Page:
Struggling to Signal: Trump’s Dilemma with Arms Control Diplomacy: 18th April 2017

Some believe the world is a safer place with Trump in the White House. In a recent RUSI brief, Dr Peter Roberts offered the view that Trump’s unpredictability, shown most recently by his Tomahawk cruise missile attack on Syria’s air base, ‘might cause many states to defer more aggressive actions against internationally acceptable normative behaviour.’ But this view is problematic, because the last two weeks have been marked by volatility and two remarkable volte-faces in US diplomacy. More than indicating the strength of any emerging ‘Trump Doctrine’, they have highlighted the danger of misreading a President who values unpredictability.

If Trump was indeed drawing a red line, he should have drawn it pre-emptively not reactively. When President Obama was weighing up the options in response to the far larger and more extensive chemical weapons attack in August 2013 Donald Trump strongly urged restraint. This latest strike has failed to uphold US credibility: it was the antithesis of Trump’s stated policy of the day.

Responding to Chemical Weapons

First, on 6th April, Trump ordered the launch of 59 cruise missiles at the Al Shayrat Air Force Base in Syria in response to a sarin gas attack by the Assad regime. Yet, only days before the White House was indicating that Assad was part of the solution in Syria. As recently as 31st March White House Press Secretary Sean Spicer asserted the US accepted the ‘political reality’ of Assad’s grip on power, echoing US Ambassador to the UN Nicky Haley’s comment that ‘our priority is no longer to sit there and focus on getting Assad out’ and Trump’s justification that at least Assad was fighting ISIS.

Second, Trump announced that NATO was ‘no longer obsolete’ and that relations with Russia were ‘at an all-time low’ in a joint press conference with NATO Secretary General Jens Stoltenberg. This followed Russia’s condemnation of the US airstrikes, its threats to pull-out of a military hotline and veto of a UN Security Resolution that would allow chemical weapons inspectors access to Syria.

This heightened tension sits upon the crisis in Ukraine, a build-up of NATO and Russian military in Eastern Europe, allegations of Russian meddling in elections. So much for US – Russia strategic cooperation touted by Candidate and President-elect Trump.

Struggling to Signal

This reflects a wider problem within the Trump Administration: an inability to clearly communicate and meaningfully signal policy. Indeed, ahead of last week’s meeting with Secretary of State Tillerson, Russian Foreign Minister Lavrov lamented the Trump Administration’s ‘confusing and sometimes openly contradictory ideas on the entire range of bilateral and international issues.’

Many have commented that the problem is a lack of US policy; the United States does not know where its strategic interests lie. Yet this is not strictly the case – at least in the terms of nuclear policy and strategic security with Russia and Europe. As I have previously argued, Trump’s nuclear policy is similar to previous Republican administrations, yet with an amplified focus on Russia and a dangerous approach to nuclear signalling. For two months now the Pentagon, largely driving US foreign policy, has identified Russia as the ‘greatest challenge’ to US security and has praised the importance of NATO.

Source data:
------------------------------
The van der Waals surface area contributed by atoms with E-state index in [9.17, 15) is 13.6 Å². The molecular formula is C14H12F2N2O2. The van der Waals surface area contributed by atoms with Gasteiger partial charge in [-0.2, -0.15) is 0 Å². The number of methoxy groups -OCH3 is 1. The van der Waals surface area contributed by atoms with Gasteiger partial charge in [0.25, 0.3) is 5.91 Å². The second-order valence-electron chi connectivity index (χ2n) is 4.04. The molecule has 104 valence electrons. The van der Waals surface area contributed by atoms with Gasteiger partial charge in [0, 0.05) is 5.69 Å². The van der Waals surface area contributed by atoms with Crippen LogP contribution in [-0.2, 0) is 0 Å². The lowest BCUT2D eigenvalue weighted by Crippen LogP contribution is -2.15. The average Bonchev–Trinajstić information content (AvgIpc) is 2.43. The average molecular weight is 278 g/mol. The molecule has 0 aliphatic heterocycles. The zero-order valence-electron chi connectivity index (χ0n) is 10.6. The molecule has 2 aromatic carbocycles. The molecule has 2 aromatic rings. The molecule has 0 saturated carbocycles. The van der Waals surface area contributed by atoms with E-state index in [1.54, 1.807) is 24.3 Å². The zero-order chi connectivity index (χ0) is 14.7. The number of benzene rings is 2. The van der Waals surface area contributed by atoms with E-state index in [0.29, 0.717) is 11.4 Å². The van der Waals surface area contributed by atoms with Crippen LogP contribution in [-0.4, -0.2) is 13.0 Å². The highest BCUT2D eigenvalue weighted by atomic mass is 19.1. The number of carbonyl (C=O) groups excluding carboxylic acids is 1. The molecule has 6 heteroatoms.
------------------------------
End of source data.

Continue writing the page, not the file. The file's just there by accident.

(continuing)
Yet Trump is continually misread as he continues to act capriciously, an alarming situation given the involvement of nuclear weapons. The purposeful introduction of uncertainty into US-Russian relations is highly dangerous; it undermines a fragile regime built on credibility, mutual trust and reciprocity. As Geoff Wilson has commented, miscommunication over actions in Syria or elsewhere could result in the United States and Russia ‘sleepwalking’ towards nuclear war, in scenes reminiscent of Europe in 1914 when Archduke Franz Ferdinand was assassinated.

One sees this miscommunication all through Trump’s foreign policy. Trump has said he will ‘properly deal with North Korea’ and has deployed a strike group to the region. But beyond attempting to deter through a show of force, he has failed to communicate potential diplomatic or realistic military solutions.

Conflict with Russia

In Europe, two conflicts with Russia come to mind.

First, arms control. Trump has publicly decried New START as a ‘bad deal’ and supposedly rebuffed Putin’s attempt to extend the deal to 2026, despite the Pentagon’s positive appraisal. At the same time the United States has accused Russia of violating the INF Treaty while declining to release the information to European allies backing up this claim.

Second, US strategic commitment to NATO. The potential for rapprochement between the United States and Russia as a result of personal connection between Putin and Trump has been continually overstated. Trump’s attempts to force greater defence spending upon allies through veiled threats has only damaged faith in the Alliance, and confidence is its greatest asset. One can easily envisage a scenario in which US commitment to NATO is tested in the context of low level conflict in Ukraine. And because of previous miscommunication, conflict rapidly escalates between Russia and the United States.

The last week has certainly proven that Trump is capable of using military force. Yet it has seriously cast doubt on his ability to successfully integrate this into a diplomatic strategy and meaningfully communicate this to his adversaries and allies.

Dispatches on the Washington Nuclear Front Line are published fortnightly. The last dispatch is available here: US and the INF Treaty: Testing NATO: 3rd April 2017

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